Writers & Books sponsored Sunday’s “Bus Tour with Sonja,” an event coinciding with the selection of Sonja Livingston’s “Queen of the Fall” as this year’s “If All of Rochester Reads the Same Book.” Sonya planned the tour to coincide with locations from her fabulous memoir, “Ghostbread,” and this book. “It was five minutes past our departure time and Sonya had not yet boarded, setting the stage for a dramatic entry. We heard the bus driver had already run into a car in the parking lot before we arrived. We buckled up.
Our first stop was just around the corner from Writer & Books at the Barrel of Dolls. We had just parked in front of this place on Friday night when we visited Axom Gallery across the street. Sonya read an exquisite excerpt from “Queen of the Fall” about a girl she grew up with who wound up working in the Barrel. Sonja visited the Barrel for research reasons and said it was much cleaner than she pictured.
Second stop was East High where Sonja went to school. She pointed out that less than half of the students graduate and she read a piece as we gazed out the window at our old neighborhood. Peggi and I lived a short block away from this school for twenty seven years and I grew up about eight streets away but I went to Catholic schools. My family situation was 180 degrees away from Sonya’s but the settings were all within reach.
Our third stop was Savoia Bakery on Clifford Avenue, a location mentioned in all three of Sonja’s books. We had just driven by the place on our way to this tour. My family’s haunt was Elite Bakery behind East High on Atlantic but Savoia’s has outlasted them. Our next stop was 33 School, across the street from the Playground Tavern. Sonja read another excerpt from “Queen of the Fall,” one that references Savioa Bakery, Italians (who shape the character of Rochester) and being one of seven children (like I was.)
Lamont Place, off Webster Avenue was our fifth stop. We parked in front of the house where she grew up, or the spot where the house once stood. A man cut through the empty lot headed toward Goodman Plaza with a big plastic bag filled with empty beer cans. A reading from “Ghostbread” was especially poignant.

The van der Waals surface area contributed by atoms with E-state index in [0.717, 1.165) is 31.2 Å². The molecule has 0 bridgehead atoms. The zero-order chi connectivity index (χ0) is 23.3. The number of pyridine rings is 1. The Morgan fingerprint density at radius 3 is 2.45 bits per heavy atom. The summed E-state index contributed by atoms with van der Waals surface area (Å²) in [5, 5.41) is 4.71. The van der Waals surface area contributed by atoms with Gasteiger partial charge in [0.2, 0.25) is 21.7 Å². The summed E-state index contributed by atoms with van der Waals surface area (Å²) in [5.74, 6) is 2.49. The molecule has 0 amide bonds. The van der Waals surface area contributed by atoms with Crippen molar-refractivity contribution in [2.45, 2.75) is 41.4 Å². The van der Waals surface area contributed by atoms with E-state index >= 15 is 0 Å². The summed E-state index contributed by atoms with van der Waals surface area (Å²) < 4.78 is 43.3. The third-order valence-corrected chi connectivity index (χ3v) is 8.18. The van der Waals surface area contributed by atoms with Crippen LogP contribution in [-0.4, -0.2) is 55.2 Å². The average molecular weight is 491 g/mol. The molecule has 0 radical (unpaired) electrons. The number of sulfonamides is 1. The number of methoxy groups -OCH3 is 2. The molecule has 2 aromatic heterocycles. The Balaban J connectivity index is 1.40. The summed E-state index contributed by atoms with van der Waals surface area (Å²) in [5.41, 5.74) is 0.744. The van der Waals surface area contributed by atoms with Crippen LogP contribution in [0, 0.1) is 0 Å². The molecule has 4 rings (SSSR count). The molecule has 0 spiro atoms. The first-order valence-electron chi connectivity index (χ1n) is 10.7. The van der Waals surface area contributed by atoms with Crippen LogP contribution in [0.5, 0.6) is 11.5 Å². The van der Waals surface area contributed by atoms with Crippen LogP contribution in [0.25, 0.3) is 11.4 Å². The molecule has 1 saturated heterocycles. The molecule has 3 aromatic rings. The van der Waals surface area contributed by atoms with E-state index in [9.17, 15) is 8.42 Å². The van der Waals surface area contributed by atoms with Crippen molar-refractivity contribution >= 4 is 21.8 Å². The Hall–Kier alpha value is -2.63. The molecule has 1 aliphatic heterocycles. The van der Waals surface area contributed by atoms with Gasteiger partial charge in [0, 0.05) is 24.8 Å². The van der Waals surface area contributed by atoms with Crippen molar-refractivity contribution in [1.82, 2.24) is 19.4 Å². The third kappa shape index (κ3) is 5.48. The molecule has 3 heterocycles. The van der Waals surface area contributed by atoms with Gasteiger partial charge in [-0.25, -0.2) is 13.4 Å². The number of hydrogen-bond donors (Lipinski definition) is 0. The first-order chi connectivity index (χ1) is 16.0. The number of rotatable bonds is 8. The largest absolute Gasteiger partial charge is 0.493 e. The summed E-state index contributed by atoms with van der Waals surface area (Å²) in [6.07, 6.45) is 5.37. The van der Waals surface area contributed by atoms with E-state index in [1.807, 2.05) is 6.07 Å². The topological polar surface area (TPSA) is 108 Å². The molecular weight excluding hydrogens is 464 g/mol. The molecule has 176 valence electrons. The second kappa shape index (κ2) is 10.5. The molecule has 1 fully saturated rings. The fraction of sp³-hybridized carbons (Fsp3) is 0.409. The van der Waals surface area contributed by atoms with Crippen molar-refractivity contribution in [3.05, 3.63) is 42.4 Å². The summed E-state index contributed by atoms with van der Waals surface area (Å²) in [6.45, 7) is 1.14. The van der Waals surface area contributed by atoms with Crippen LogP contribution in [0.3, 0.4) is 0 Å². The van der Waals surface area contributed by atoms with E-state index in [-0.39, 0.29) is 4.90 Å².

We motored down East Main to Corpus Christi where I was baptized some twenty years before Sonja. It is now called “Our Lady of the Americas.” My parents lived in apartment around the corner on Alexander Street. Sonja read a piece about a Hispanic wedding that took place here and another about living in the church’s rectory when Father Jim Callan moved out to be closer to the community he served.
The bus driver drove over the curb as we pulled into an official tourist stop, the Susan B. Anthony House, where we sat down for tea while Sonja read from her upcoming book, “Ladies Night at the Dreamland, a combination of research and imagination.” The title refers to the dancehall, amusement park in Sea Breeze near our current home. A guide took us through the house, a beautiful place, one of those mid eighteen hundred houses where the windows in the front room go all the way down to the floor. The tour was inspiring. “Failure is Impossible.”
Our final stop was Mount Hope Cemetery. The bus passengers cheered when the driver made it through the iron gates. Sonja read from a story she wrote about a grave stone here that reads, “Here lies a white slave girl.” She died at fifteen in 1857 and is buried a stone’s throw away from Frederick Douglas’s grave. Sonja is a keen observer. Her observations coupled wth her imagination is a marvel. I hope all of Rochester does read this book.
Margaret Explosion – Playground Tavern